The Hateful Eight may be the year’s most accurate movie title. An exciting cast of Quentin Tarantino regulars and Jennifer Jason Leigh headline this film and they are colourful, memorable, vital and challenging but they are not to the very last one of them likeable. This may be the director’s most divisive film yet.
The plot begins with Bounty Hunter John ‘The Hangman’ Ruth (Kurt Russell) with his bounty Daisy Domergue (Jennifer Jason Leigh) making his way via stagecoach to nearby Red Rock where Daisy is to hang for her crimes. Unable to outrun a snow blizzard he is hoping to make it to a lodge named Minnie’s Haberdashery in time to wait out the blizzard. Along the way they pick up another Bounty Hunter Major Marquis Warner (Samuel L. Jackson) with his own dead bounty and Chris Mannix (Walton Goggins) who claims to be travelling to Red Rock to take up his newly appointed post as Sherriff of Red Rock. Mannix and Warner were on opposite sides of the Civil War so there is already tension in the air when Ruth agrees to take them both into his coach.
When they reach Minnie’s Haberdashery, there are a host of other characters in the form of Mexican Bob (Demian Bichir) running the lodge in Minnie’s absence, Oswaldo Mobray the Hangman (Tim Roth), Joe Gage (Michael Madsen) a cowboy and Sanford Smithers (Bruce Dern) a former Confederate General. At this point the story having been mostly confined to the interior of the wagon is now confined to the cabin while being shot in 70mm. While this may seem an indulgence on the part of Tarantino the larger lenses allows more detail to show up in the background and in the expressions of faces that might be hiding secrets. The inhabitants of the Minnie’s might be there to rescue Daisy or simply take her to collect the bounty on her head for themselves. The film plays like a murder mystery and audience members may enjoy paying attention to see reveals ahead of time but there is not much reward in it.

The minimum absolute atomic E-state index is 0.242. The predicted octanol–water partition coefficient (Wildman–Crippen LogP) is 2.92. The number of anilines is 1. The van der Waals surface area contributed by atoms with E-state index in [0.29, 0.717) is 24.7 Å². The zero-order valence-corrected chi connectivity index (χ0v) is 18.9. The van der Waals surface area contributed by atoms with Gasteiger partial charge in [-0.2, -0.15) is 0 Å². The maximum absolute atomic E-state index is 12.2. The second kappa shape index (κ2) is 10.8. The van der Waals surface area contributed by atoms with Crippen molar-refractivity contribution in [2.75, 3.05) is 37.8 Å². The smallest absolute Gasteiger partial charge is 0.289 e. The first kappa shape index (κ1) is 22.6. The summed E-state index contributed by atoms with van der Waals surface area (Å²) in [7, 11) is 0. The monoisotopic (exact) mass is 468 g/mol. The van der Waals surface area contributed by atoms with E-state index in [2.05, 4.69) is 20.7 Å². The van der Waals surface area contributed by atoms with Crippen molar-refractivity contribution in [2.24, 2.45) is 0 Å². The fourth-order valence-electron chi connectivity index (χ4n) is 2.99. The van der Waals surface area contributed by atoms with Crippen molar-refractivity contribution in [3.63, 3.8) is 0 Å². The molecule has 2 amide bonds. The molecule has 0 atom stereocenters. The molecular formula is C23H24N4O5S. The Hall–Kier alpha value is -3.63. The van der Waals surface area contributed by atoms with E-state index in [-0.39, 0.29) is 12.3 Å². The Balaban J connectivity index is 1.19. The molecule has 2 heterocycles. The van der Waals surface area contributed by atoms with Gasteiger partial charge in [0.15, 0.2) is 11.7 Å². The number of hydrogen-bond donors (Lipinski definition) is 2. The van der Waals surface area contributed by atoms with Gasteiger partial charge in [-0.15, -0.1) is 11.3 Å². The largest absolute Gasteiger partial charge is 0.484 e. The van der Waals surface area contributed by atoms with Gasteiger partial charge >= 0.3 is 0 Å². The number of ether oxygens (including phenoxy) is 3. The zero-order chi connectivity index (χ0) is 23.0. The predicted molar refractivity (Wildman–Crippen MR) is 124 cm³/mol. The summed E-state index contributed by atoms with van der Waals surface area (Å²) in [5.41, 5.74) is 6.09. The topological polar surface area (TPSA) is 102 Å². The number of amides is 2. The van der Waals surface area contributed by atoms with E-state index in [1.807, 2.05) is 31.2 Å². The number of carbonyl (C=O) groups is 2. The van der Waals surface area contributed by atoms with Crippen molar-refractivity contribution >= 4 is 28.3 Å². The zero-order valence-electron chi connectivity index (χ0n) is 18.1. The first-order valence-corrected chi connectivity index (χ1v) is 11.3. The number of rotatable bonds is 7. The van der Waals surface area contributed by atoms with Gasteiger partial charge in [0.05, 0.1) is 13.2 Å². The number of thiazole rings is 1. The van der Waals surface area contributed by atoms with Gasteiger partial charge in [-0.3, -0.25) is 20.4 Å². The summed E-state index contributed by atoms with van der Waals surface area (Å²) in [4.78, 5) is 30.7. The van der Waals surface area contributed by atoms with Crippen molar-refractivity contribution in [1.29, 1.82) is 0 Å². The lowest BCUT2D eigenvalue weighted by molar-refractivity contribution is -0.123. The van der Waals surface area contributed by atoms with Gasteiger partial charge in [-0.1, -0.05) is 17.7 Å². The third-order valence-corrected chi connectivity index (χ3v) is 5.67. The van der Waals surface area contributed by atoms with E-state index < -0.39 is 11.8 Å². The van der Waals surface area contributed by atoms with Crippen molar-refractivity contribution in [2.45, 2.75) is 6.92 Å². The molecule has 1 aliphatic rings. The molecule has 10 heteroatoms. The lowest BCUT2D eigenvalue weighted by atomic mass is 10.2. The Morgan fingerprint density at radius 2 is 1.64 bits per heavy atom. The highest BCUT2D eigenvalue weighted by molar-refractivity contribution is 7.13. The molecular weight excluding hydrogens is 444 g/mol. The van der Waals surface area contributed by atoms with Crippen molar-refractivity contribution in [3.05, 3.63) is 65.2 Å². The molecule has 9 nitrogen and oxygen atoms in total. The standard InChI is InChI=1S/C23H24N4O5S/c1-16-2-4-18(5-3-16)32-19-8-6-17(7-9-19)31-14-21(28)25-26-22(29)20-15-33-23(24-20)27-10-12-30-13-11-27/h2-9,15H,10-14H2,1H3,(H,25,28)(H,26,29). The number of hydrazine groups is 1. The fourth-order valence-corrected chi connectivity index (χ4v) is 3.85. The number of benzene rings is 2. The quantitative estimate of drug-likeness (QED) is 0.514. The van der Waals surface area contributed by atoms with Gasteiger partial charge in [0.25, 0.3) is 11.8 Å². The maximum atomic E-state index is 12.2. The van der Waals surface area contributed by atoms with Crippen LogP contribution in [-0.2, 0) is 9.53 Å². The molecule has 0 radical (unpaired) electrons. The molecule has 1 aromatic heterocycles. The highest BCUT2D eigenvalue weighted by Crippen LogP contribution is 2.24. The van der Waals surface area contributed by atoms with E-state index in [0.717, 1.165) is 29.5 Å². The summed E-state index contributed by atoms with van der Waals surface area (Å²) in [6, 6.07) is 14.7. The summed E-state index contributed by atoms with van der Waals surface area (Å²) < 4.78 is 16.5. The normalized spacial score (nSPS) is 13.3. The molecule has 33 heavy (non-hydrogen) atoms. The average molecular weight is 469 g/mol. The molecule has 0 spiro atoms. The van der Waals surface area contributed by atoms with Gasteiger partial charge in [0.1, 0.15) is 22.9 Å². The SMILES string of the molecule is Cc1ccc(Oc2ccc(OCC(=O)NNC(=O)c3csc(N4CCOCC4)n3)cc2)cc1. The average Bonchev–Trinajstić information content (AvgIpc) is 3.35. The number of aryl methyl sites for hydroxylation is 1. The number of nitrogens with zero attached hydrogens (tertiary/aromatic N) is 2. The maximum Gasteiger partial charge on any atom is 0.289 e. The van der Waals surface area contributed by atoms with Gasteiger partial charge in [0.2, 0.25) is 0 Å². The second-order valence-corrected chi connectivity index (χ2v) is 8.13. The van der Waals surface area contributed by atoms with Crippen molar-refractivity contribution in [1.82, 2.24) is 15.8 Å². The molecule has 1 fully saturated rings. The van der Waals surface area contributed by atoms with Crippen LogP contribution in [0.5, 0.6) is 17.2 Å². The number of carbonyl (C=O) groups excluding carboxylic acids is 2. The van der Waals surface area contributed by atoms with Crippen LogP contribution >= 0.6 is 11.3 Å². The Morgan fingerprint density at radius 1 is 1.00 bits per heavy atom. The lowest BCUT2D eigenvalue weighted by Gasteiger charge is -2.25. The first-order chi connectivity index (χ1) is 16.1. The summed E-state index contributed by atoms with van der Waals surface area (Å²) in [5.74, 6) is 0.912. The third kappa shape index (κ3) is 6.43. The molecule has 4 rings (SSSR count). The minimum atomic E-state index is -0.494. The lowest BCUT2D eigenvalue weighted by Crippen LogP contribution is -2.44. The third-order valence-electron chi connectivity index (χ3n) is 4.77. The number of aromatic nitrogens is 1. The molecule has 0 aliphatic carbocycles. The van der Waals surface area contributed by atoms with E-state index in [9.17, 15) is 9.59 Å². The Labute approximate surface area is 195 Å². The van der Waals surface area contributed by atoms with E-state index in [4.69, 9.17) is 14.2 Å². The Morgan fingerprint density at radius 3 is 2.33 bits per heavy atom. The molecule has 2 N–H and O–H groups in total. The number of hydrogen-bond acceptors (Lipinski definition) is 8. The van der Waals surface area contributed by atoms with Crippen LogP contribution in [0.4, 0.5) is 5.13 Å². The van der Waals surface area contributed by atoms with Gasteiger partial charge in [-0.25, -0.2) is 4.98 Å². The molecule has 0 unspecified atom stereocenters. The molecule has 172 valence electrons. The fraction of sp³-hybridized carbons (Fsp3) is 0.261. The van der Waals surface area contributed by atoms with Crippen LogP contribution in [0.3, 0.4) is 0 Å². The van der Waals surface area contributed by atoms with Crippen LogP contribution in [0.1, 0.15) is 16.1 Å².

All of what people have grown to love about Tarantino is alive here, witty dialogue, cartoonish violence and shock value storytelling. Something has changed though. In the director’s previous efforts the victims of cruel retribution were white slave owners, Nazis and rapists. If a likeable protagonist was hurt it usually led to them exacting this furious vengeance. Here Jennifer Jason Leigh is repeatedly smashed in the face, her eyes blaze defiantly and we are told she is dangerous and a criminal but we are not shown it and I grew uncomfortable at the attempt to make humour out of being violent towards the only onscreen actress. There is more involving oral rape which may or may not have taken place but I suspect without providing a likeable protagonist carrying out extreme vengeance like previous Tarantino films did all the cruelty takes on a darker edge. That creates a challenge for the audience but Tarantino is being honest here, he didn’t title the film “The Hateful 7 and the Somewhat Justified 1”. I have seen some troubling nihilistic films in my day which I respected for their brutality and message. Tarantino has a message in this film and the message is that America was borne out of savagery, injustice and robbery. Yet the ideals that the country’s common folk coated themselves in like freedom, civilisation and brotherhood will ultimately project us forward closer to their fruition every year. We’re getting there and that is not a bad sentiment and it is not lacking in ambition to want to tell a stylish rather than realistic tale nevertheless rooted in these hard truths. For a more positive review on The Hateful Eight which I think makes good points please click here.
Samuel L. Jackson by the way is stone cold brilliant in this film, possibly the greatest character Quentin has ever written for him. Kurt Russell too comes in with his John Wayne cadence, hard demeanour and reveals both a viciousness and naivety we don’t get to often see from him. Jennifer Jason Leigh plays up the physical comedy of her character but like the rest of the cast there is a great deal that will be revealed throughout the course of the film. Walter Goggins might just get the biggest arc but I enjoyed Bruce Dern and Tim Roth just as much. One scene played as an introduction for a whole raft of new victims that seemed pointless until it became obvious that the scene showed the bonds of certain characters before tearing them apart.
I can’t fault a lot of Tarantino’s work here and I’m still of the opinion that Quentin Tarantino is one of the great filmmakers of my generation. However if this film is designed to enrage then the understated The Big Short and Spotlight are far more moving and thought provoking. If The Hateful Eight is not designed to enrage but to merely make fun of the absurdity of how cruel we are to each other well then I’m sorry Quentin, I get it but I’m not laughing.